u m a n i t a rian interven ti on is usu-a lly discussed as an excepti on tothe non i n terven ti on pri n c i p l e .According to this pri n c ip le ,st a tes are for-
bid den to exercise their aut h ori ty,and cer-t a i n ly to use force,within the ju ri s d i cti onofo t h er state s .The principle finds firmsu pport in the Un i ted Na ti ons Ch a rter,wh ich permits a state to defend itsel ff roma t t ack but forbids the use ofa rm ed forceagainst the terri torial integri ty or po li ti c a li n depen dence ofot h er state s .Ta ken literal-
ly,these provi s i ons pro h i bit arm ed inter-ven ti on ,i n cluding interven ti on to pro tecthuman ri gh t s .And in gen eral ,hum a ni ta ri-
an interven ti on finds scant su pport inm odern intern a ti onal law.There is,however,a much older traditionin which the use offorce is justiﬁed not onlyin sel f - defense but also to punish wron gsand protect the innocent.This tradition is ins ome ten s i on with modern intern a ti on a llaw and especially with the UN Charter.It
holds that armed intervention is permissibleto en force standards ofc ivi l i zed con du ctwh en ru l ers vi o l a te those standard s ,a n dfinds ex pre s s i on tod ay in the wi dely hel dop i n i on that state s ,acting unilatera lly orcollectively,are justiﬁed in enforcing respect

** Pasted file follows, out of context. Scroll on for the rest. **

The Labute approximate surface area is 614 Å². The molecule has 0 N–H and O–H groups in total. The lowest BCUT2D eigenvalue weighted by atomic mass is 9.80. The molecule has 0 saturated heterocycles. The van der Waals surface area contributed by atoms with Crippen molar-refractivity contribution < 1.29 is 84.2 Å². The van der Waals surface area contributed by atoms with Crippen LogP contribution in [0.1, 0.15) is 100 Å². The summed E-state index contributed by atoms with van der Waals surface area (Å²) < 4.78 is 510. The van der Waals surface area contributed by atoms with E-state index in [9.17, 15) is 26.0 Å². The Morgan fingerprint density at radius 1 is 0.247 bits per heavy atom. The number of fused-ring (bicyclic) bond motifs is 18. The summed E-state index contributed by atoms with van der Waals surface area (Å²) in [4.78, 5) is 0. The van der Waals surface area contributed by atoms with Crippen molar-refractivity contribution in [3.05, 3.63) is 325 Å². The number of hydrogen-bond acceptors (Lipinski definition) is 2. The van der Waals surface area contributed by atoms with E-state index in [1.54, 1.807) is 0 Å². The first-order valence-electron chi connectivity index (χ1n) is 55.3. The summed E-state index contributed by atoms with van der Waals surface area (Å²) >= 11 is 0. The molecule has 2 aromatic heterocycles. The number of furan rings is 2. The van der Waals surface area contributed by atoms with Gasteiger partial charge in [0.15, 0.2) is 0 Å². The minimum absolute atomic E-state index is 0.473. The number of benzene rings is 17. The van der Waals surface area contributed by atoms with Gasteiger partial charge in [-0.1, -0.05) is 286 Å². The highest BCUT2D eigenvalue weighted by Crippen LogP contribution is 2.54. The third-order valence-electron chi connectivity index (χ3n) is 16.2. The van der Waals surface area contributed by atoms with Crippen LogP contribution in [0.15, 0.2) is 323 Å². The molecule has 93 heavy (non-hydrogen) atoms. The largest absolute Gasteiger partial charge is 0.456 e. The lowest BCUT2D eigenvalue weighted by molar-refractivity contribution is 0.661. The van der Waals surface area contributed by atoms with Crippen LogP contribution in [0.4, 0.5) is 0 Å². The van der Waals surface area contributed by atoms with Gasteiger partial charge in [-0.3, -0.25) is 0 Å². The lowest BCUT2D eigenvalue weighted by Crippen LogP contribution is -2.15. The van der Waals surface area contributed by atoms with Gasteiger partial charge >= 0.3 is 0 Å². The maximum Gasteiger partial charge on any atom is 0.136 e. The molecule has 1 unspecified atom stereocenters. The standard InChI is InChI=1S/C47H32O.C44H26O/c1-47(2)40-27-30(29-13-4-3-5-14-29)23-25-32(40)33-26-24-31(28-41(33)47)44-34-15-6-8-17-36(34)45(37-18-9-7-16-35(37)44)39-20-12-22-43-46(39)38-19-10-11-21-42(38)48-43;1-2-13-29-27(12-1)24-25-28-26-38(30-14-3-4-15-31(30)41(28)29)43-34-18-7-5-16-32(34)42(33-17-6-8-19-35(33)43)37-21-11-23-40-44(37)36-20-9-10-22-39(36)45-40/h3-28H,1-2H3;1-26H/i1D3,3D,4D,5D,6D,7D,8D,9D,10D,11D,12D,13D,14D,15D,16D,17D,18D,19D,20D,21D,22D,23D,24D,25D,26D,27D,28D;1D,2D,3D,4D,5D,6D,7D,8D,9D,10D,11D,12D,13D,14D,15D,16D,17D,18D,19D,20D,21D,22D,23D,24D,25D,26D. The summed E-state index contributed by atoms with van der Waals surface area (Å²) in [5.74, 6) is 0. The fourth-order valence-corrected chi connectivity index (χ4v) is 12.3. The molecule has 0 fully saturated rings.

The Moral Basis ofHumanitarianIntervention
Ifone person is able to save another and does not save him,he transgresses the commandment,Neither shalt thou stand idly by the blood ofthy neighbor.
To those for whom the greatest threat to the future ofinternational order is the use offorce in theabsence ofa Security Council mandate,one might say: leave Kosovo aside for a moment,andthink about Rwanda.Imagine for one moment that,in those dark days and hours leading up tothe genocide,there had been a coalition ofstates ready and willing to act in defense ofthe Tutsipopulation,but the Council had refused or delayed giving the green light.Should such a coali-tion then have stood idly by while the horror unfolded?
UN Secretary-General KoﬁAnnan
* Earlier versions ofthis paper were pres ented at the
Travers Ethics Conference,University ofCalifornia at
Berkeley in December
;a symposium sponsored bythe Center for Global Peace and Conﬂict Studies at theUn ivers i ty ofCa l i fornia at Irvine in May
2 0 0 0
;t h ean nual meeting ofthe Intern ati onal Studies As soc i a-
tion in February
,and conferences hosted by theCenter for European Studies and the Carr Center for
Human Rights Policy at Harvard University in Januaryand Septem ber
.I am gra teful to participants inthese events and to the editors and reviewers of
Ethics& International Affairs
for helpful criticism and advice.
,astranslated by Hyman Klein in
The Code ofMaimonides,
Book Eleven: The Book ofTorts
,Yale Judaica Series,vol.
(New Haven:Yale University Press,
The Secretary-General’s Annual Report to the General
(UN Press Release SG/SM
).Also published as “Two Concepts of
Ethics &International Af f airs
1 6 ,n o.2.© 2002 by Carnegie Council on Ethics andInternational Af f airs.